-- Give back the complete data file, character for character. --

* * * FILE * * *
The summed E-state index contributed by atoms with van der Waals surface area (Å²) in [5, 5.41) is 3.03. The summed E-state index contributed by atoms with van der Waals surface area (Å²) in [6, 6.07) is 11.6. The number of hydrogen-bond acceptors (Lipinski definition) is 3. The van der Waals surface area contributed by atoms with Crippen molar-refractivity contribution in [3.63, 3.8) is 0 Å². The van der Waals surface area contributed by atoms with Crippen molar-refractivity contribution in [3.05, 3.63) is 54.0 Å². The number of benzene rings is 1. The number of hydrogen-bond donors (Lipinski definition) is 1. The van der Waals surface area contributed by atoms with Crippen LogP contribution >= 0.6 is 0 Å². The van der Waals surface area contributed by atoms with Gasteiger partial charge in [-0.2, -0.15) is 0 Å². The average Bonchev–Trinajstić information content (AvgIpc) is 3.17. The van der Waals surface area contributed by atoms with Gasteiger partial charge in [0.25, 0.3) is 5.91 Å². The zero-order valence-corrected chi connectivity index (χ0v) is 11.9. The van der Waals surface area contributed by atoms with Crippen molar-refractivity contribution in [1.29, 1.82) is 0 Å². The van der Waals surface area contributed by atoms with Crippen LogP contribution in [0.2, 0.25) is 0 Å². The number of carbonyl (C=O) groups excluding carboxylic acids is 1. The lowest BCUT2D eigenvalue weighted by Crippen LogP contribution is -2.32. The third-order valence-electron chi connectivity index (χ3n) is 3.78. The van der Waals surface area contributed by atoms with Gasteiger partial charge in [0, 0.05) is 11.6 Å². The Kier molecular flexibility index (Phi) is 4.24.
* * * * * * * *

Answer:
The summed E-state index contributed by atoms with van der Waals surface area (Å²) in [5, 5.41) is 3.03. The summed E-state index contributed by atoms with van der Waals surface area (Å²) in [6, 6.07) is 11.6. The number of hydrogen-bond acceptors (Lipinski definition) is 3. The van der Waals surface area contributed by atoms with Crippen molar-refractivity contribution in [3.63, 3.8) is 0 Å². The van der Waals surface area contributed by atoms with Crippen molar-refractivity contribution in [3.05, 3.63) is 54.0 Å². The number of benzene rings is 1. The number of hydrogen-bond donors (Lipinski definition) is 1. The van der Waals surface area contributed by atoms with Crippen LogP contribution >= 0.6 is 0 Å². The van der Waals surface area contributed by atoms with Gasteiger partial charge in [-0.2, -0.15) is 0 Å². The average Bonchev–Trinajstić information content (AvgIpc) is 3.17. The van der Waals surface area contributed by atoms with Gasteiger partial charge in [0.25, 0.3) is 5.91 Å². The zero-order valence-corrected chi connectivity index (χ0v) is 11.9. The van der Waals surface area contributed by atoms with Crippen molar-refractivity contribution in [1.29, 1.82) is 0 Å². The van der Waals surface area contributed by atoms with Crippen LogP contribution in [0.2, 0.25) is 0 Å². The number of carbonyl (C=O) groups excluding carboxylic acids is 1. The lowest BCUT2D eigenvalue weighted by Crippen LogP contribution is -2.32. The third-order valence-electron chi connectivity index (χ3n) is 3.78. The van der Waals surface area contributed by atoms with Gasteiger partial charge in [0, 0.05) is 11.6 Å². The Kier molecular flexibility index (Phi) is 4.24.